Unifying Concepts

Definitions for Sepsis and Septic Shock (Sepsis-3)

These updated definitions and clinical criteria should replace previous definitions, offer greater consistency for epidemiologic studies and clinical trials, and facilitate earlier recognition and more timely management of patients with sepsis or at risk of developing sepsis.

New Terms and Definitions

  • Sepsis is defined as life-threatening organ dysfunction caused by a dysregulated host response to infection.
  • Organ dysfunction can be identified as an acute change in total Sequential Organ Failure Assessment (SOFA) score ≥ 2 points consequent to the infection.
    • The baseline SOFA score can be assumed to be zero in patients not known to have preexisting organ dysfunction.
    • A SOFA score ≥ 2 reflects an overall mortality risk of approximately 10% in a general hospital population with suspected infection. Even patients presenting with modest dysfunction can deteriorate further, emphasizing the seriousness of this condition and the need for prompt and appropriate intervention, if not already being instituted.
  • In lay terms, sepsis is a life-threatening condition that arises when the body’s response to an infection injures its own tissues and organs.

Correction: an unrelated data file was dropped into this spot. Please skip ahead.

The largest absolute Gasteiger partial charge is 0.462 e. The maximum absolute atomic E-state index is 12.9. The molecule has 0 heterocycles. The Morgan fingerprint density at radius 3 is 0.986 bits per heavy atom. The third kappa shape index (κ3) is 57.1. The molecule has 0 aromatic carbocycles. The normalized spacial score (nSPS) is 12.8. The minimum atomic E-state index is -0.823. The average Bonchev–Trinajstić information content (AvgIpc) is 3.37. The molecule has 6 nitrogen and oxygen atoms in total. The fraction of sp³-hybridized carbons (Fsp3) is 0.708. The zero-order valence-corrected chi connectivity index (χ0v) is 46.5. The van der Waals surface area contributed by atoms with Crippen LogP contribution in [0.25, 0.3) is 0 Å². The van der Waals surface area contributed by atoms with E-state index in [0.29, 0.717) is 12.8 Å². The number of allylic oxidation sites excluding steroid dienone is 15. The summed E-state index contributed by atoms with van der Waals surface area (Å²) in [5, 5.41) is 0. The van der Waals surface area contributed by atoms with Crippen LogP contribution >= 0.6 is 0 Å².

• Patients with suspected infection who are likely to have a prolonged ICU stay or to die in the hospital can be promptly identified at the bedside with quick SOFA (qSOFA), ie, alteration in mental status, systolic blood pressure ≤100 mm Hg, or respiratory rate ≥22/min.
  • Septic shock is a subset of sepsis in which underlying circulatory and cellular/metabolic abnormalities are profound enough to substantially increase mortality.
  • Patients with septic shock can be identified with a clinical construct of sepsis with persisting hypotension requiring vasopressors to maintain mean arterial pressure (MAP) ≥65 mm Hg and having a serum lactate level >2 mmol/L (18 mg/dL) despite adequate volume resuscitation. With these criteria, hospital mortality is in excess of 40%.



  1. Singer M , Deutschman CS , Seymour CW , Shankar-Hari M , Annane D , Bellomo R , Bernard GR , Chiche JD , Coopersmith CM , Hotchkiss RS ,et al . The Third International Consensus Definitions for Sepsis and Septic Shock (Sepsis-3). JAMA 2016;315:801–10. [Medline]
  2. Barrier KM. Summary of the 2016 International Surviving Sepsis Campaign: A Clinician’s Guide. Crit Care Nurs Clin North Am. 2018 Sep;30(3):311-321. [Medline]


Created Jul 23, 2020.

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